George Bush is now the last remaining hurdle to the establishment of de facto federal zoning along a 175-mile corridor running from Gettysburg, Pennsylvania to Charlottesville, Virginia. It’s one of the largest federal land grabs in history.
On April 29, the U.S. House of Representatives passed a massive, pork-laden bill that included a provision creating the Journey Through Hallowed Ground (JTHG) National Heritage Area. Debate was limited to just 40 minutes.
Heritage areas are National Park Service preservation zones in which environmentalists, federal officials and local elitists influence local land-use decisions, frequently in ways that restrict property rights and move property ownership beyond the means of the less well-to-do.
Environmentalists and preservationists love heritage areas, because they can be used to curtail development.
Local elitists like them because they can help keep people they consider to be undesirable out of their communities. Minorities are harmed disproportionately when land-use restrictions cause home prices to soar. (It is perhaps no coincidence that lily-white Waterford, Virginia was at the epicenter of the effort to create the JTHG Heritage Area. Waterford has a rich black history -- and history is apparently where the village would like to keep it.)
Politically well-connected developers like heritage areas because they can be used to establish near monopolies on real estate development opportunities. As the Heritage Foundation’s Ron Utt discovered, that’s precisely what the JTHG Heritage Area would do.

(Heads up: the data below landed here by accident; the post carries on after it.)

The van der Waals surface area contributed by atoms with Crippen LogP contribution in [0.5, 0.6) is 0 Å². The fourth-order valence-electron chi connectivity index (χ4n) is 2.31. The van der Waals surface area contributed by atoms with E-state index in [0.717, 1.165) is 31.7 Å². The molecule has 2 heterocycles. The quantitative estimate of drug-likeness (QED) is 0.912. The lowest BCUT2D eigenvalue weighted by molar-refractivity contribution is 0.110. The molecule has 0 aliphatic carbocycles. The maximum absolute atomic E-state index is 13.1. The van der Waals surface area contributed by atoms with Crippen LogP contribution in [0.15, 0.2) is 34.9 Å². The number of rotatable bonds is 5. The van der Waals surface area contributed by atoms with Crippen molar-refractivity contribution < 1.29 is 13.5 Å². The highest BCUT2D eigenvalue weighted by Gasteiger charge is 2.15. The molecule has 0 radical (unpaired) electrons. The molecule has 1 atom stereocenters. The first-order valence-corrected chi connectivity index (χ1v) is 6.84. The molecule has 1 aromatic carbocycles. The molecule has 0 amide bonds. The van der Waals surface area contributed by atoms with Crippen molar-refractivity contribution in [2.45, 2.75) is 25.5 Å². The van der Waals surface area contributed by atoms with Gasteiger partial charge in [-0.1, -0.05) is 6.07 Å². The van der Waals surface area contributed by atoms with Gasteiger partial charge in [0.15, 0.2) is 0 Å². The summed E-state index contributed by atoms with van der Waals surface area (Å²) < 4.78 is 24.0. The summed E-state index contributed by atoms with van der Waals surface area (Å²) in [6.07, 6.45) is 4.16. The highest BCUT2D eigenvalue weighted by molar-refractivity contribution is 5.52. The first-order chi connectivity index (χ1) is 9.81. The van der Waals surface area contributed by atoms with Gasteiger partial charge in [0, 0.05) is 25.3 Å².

And federal bureaucrats love heritage areas because they allow them to get around little inconveniences to their central planning -- inconveniences such as local elected officials.
House passage of the Journey Through Hallowed Ground Heritage Area was hailed by its chief sponsor, Rep. Frank Wolf (R-VA), and by the Journey Through Hallowed Ground foundation, the chief lobby organization behind the effort. Both noted the overwhelming vote in the House, 291-117.
The bill received support across party lines. In the House, supporters included Representatives Alan Mollohan (D-WV), Don Young (R-AK), William Jefferson (D-LA), Rick Renzi (R-AZ), and John Doolittle (R-CA). (Now all these gentlemen can say they have a second thing in common.)
But it is unlikely that support for the land grab was as great as the tally might suggest, as it was buried in an omnibus bill of over 60 other proposals -- some enjoying wide support.
Fox News' Roger Ailes: Administration's Excuses Won't Work, Americans Died For Press Freedom | Katie Pavlich